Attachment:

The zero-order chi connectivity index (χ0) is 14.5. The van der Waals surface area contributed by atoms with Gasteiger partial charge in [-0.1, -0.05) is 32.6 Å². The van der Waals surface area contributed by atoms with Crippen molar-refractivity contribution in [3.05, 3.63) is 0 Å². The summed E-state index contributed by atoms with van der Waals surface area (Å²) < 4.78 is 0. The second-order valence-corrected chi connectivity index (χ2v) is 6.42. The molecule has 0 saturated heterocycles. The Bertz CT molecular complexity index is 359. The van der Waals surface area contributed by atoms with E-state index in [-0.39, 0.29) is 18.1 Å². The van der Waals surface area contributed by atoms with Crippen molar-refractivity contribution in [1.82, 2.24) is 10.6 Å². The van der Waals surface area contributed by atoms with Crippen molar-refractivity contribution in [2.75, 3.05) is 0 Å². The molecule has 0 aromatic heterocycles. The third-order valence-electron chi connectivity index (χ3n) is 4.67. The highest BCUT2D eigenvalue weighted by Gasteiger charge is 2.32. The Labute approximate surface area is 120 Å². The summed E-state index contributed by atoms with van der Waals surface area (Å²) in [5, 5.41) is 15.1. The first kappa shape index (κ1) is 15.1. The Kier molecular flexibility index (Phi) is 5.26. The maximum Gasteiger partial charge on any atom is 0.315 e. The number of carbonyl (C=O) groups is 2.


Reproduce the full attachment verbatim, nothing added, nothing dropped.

The zero-order chi connectivity index (χ0) is 14.5. The van der Waals surface area contributed by atoms with Gasteiger partial charge in [-0.1, -0.05) is 32.6 Å². The van der Waals surface area contributed by atoms with Crippen molar-refractivity contribution in [3.05, 3.63) is 0 Å². The summed E-state index contributed by atoms with van der Waals surface area (Å²) < 4.78 is 0. The second-order valence-corrected chi connectivity index (χ2v) is 6.42. The molecule has 0 saturated heterocycles. The Bertz CT molecular complexity index is 359. The van der Waals surface area contributed by atoms with E-state index in [-0.39, 0.29) is 18.1 Å². The van der Waals surface area contributed by atoms with Crippen molar-refractivity contribution in [1.82, 2.24) is 10.6 Å². The van der Waals surface area contributed by atoms with Crippen molar-refractivity contribution in [2.75, 3.05) is 0 Å². The molecule has 0 aromatic heterocycles. The third-order valence-electron chi connectivity index (χ3n) is 4.67. The highest BCUT2D eigenvalue weighted by Gasteiger charge is 2.32. The Labute approximate surface area is 120 Å². The summed E-state index contributed by atoms with van der Waals surface area (Å²) in [5, 5.41) is 15.1. The first kappa shape index (κ1) is 15.1. The Kier molecular flexibility index (Phi) is 5.26. The maximum Gasteiger partial charge on any atom is 0.315 e. The number of carbonyl (C=O) groups is 2.